The U.S. Supreme Court announced that it will take up arguably one of the most abortion cases in at least three decades.
The nation’s highest court will hear a direct challenge out of Mississippi to Roe v. Wade’s landmark holding that the Constitution provides a right of access to abortion.
“It’s the case opponents of abortion have long sought and advocates of abortion rights have dreaded, coming before a strongly conservative lineup of justices. Three were appointed by then-President Donald Trump, who said he would choose nominees willing to overturn Roe,” NBC News reported.
“The issue of whether the Constitution provides a right to seek an abortion is not before the court in the Texas challenges, but it is squarely presented in Wednesday’s case. At the heart of it is a Mississippi law — passed in 2018 but blocked by the lower courts — that would ban most abortions after 15 weeks of pregnancy, allowing them only in medical emergencies or cases of severe fetal abnormality. Supporters say the law is intended to regulate ‘inhumane procedures’ and argue that a fetus is capable of detecting and responding to pain by that point,” the report added.
NBC News reported:
The case presents an attack on the court’s landmark Roe v. Wade ruling in 1973 and a follow-on decision in Planned Parenthood v. Casey about two decades later. The court held that a state can impose some restrictions on abortion provided they do not present an “undue burden,” but cannot ban the procedure before fetal viability, generally considered to be 23 to 24 weeks into the pregnancy.
Mississippi said it must be free to take account of advancements in medical knowledge that would shift the point of viability earlier in the pregnancy. But abortion-rights advocates said viability, defined as the time at which a life could be sustained outside the womb, has remained the same since Roe was decided.
In its submissions, Mississippi said the Supreme Court made a fundamental error in its landmark abortion rulings, arguing, “Nothing in constitutional text, structure, history, or tradition supports a right to abortion.” The state also said the court was wrong to rule that state laws outlawing abortion violated a woman’s right to privacy. “Nowhere else in the law does a right of privacy or a right to make personal decisions provide a right to destroy a human life,” it said in its brief to the court.
In a separate case regarding abortion, liberals were angry that the Supreme Court did not issue an opinion last week regarding Texas’ abortion law Monday morning.
Several prominent Democrats attacked the justices for failing to take action in the case and used the opportunity to call for packing the court with liberal justices.
“The Supreme Court has allowed Texas’s abhorrent anti-abortion law to remain in effect for 83 days,” Demand Justice, a pro-court-packing organization run by former Obama administration staffers, tweeted. “We cannot keep waiting for this Court to act in the interests of the American people – it’s time to #ExpandTheCourt.”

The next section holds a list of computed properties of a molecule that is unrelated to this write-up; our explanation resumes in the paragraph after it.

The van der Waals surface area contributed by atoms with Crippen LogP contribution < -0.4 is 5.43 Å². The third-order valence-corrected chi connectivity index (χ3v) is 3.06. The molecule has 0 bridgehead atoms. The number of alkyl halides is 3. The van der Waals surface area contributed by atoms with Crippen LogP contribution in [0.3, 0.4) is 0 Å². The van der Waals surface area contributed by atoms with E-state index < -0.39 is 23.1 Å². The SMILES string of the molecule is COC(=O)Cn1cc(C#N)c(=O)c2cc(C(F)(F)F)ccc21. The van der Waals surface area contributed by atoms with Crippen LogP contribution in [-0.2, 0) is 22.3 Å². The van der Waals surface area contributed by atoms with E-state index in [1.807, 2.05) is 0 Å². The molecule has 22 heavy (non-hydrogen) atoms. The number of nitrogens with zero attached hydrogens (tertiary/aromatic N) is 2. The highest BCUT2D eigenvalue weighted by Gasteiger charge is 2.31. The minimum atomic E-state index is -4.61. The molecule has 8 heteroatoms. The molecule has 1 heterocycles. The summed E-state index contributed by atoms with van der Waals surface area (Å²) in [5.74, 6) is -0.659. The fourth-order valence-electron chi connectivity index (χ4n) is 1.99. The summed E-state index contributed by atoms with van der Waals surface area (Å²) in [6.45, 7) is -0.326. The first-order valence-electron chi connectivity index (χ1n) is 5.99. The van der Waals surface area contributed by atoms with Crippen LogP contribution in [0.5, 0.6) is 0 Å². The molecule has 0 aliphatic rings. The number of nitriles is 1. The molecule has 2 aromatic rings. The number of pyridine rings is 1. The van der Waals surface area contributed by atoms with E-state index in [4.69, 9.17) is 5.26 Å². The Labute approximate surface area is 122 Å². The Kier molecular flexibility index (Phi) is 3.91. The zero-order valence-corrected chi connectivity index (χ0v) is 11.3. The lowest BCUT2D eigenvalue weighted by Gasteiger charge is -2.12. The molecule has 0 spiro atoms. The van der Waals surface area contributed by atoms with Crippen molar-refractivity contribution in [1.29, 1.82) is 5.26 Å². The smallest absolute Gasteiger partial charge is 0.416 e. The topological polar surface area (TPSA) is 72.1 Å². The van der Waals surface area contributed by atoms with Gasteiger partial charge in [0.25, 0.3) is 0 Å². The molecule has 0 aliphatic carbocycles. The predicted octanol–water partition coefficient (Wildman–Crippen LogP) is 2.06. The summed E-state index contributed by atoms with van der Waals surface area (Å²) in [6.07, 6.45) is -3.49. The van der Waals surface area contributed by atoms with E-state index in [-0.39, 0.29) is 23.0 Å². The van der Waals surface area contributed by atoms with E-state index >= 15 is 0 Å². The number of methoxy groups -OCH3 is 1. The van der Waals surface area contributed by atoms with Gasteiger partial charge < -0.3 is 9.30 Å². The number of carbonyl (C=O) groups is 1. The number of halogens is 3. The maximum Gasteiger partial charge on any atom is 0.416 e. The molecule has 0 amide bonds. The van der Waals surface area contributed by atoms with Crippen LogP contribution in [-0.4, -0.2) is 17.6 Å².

“Many guessed the Supreme Court would weigh in on the Texas law today but it turned out to be a giant head fake. It is insane we let the third branch of government conduct itself with so little transparency when it comes to rights this fundamental,” wrote Demand Justice Executive Director Brian Fallon, the former press secretary for Hillary Clinton’s 2016 presidential campaign.
Liberals did not contain their outrage:
“John Roberts playing ‘haha made you look’ when it comes to abortion rights is about all you need to know about this Supreme Court. #ExpandTheCourt,” Demand Justice Chief Counsel Christopher Kang tweeted.
“SERIOUSLY. AN ORIGINAL JURISDICTION CASE,” Vox senior correspondent Ian Millhiser tweeted, using the legal term for disputes between states that go directly to the Supreme Court.
“LOLZ at all of us for thinking that the Supreme Court might do something sensible in an abortion case today,” he added. “The Supreme Court is bad, y’all.”
Last month, Supreme Court Justice Sonia Sotomayor complained not happy about the court refusing to block Texas’ six-week abortion law.
Sotomayor called it “catastrophic” that Texas’ abortion ban law was been stopped.
In a seven-page written rant, Sotomayor not only attacked her conservative colleagues, she sensationally claimed that the court “cannot capture the totality of this harm in these pages.”
In September, abortion advocates and providers in the Lone Star State appealed to the high court to hear their arguments against the Texas law, SB 8, before there was a final judgment in a lower federal court “because of the urgency of the harm” the law allegedly causes.
Senate Bill 8, signed into law in May, bars abortions in the state after fetal heart tones are detected, generally around six weeks. It empowers private citizens to sue anyone involved in providing an abortion after the establishment of heart tones.